REITs offer investors stable dividends and help to mitigate risk. They are a great way to diversify your other investments. When you own one property, your profitability is linked to how well that one property performs in the market. With a REIT, you are less exposed to market fluctuations. Publicly traded REITs are regulated, and information about their portfolio and performance is transparent. With a little research, you can have a good idea of what to expect from your investment.
There are some downsides to investing in REITs. Because REITs must redistribute virtually all of their income back to shareholders, they don’t have much room for capital appreciation. Growth is incremental because they have little to put towards purchasing new holdings.
As with any investment, REITs do not guarantee a profit or protect you from losses. Any dividends you earn from your investment will be taxed as income. Getting started with some REITs may come with high fees.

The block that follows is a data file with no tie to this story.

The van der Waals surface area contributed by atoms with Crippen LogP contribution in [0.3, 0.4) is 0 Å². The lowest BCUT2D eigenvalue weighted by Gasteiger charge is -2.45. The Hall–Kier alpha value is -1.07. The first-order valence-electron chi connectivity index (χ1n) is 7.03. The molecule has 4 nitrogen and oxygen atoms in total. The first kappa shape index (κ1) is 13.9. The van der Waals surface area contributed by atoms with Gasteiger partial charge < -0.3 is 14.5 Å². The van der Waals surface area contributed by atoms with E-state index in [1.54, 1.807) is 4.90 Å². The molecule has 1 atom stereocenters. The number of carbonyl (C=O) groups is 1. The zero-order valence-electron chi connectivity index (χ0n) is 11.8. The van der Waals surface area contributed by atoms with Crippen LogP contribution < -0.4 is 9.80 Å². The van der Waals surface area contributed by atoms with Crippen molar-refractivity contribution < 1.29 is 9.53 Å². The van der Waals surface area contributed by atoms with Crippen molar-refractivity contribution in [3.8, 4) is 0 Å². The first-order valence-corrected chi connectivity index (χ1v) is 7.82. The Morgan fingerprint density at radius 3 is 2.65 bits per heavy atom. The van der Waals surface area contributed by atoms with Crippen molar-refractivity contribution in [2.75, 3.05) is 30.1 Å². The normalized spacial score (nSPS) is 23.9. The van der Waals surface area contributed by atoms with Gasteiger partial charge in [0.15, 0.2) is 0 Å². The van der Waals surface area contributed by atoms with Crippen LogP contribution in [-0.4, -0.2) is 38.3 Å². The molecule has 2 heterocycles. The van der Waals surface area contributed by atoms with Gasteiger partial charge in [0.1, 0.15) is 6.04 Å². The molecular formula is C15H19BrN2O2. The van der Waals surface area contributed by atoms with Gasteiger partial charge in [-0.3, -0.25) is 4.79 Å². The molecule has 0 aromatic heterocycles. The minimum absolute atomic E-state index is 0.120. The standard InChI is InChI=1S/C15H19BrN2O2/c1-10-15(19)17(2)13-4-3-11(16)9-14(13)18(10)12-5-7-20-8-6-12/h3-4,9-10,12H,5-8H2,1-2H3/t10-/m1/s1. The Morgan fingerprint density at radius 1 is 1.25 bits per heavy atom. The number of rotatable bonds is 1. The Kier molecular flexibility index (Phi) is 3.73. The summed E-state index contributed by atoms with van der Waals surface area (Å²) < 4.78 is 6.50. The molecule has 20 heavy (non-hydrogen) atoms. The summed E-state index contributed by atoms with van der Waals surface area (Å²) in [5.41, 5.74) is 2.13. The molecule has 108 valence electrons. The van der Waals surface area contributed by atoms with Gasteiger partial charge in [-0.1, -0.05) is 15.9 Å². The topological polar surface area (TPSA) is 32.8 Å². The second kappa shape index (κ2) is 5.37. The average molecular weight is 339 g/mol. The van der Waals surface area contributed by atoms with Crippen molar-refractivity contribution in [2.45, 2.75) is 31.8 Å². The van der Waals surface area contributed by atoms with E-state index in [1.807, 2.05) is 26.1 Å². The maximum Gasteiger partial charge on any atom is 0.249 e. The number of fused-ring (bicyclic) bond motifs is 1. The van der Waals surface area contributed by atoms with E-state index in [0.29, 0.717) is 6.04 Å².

Selecting the right REIT
When choosing a REIT, you need to do your research before buying. Some questions you’ll want to ask about the trust include:
- When did the REIT buy its assets? If it bought during a boom, the value may not be strong for long. Look for REITs who have longer relationships with their properties.
- How much debt does the REIT have? If the company has a lot of debt to its assets, your share of the dividends will plummet if a business isn’t performing well.
- What does the market for that real estate sector look like? For example, if you’re considering a REIT with retail properties, do your research on how the retail sector is performing overall to see if any downturns might be coming.
REITs help you start growing your real estate investing career in a way that is both stable and profitable. With a little research, you can find a REIT that fits your investment goals and earns you strong passive income.
REIT Investing 101: Real Estate + High Yields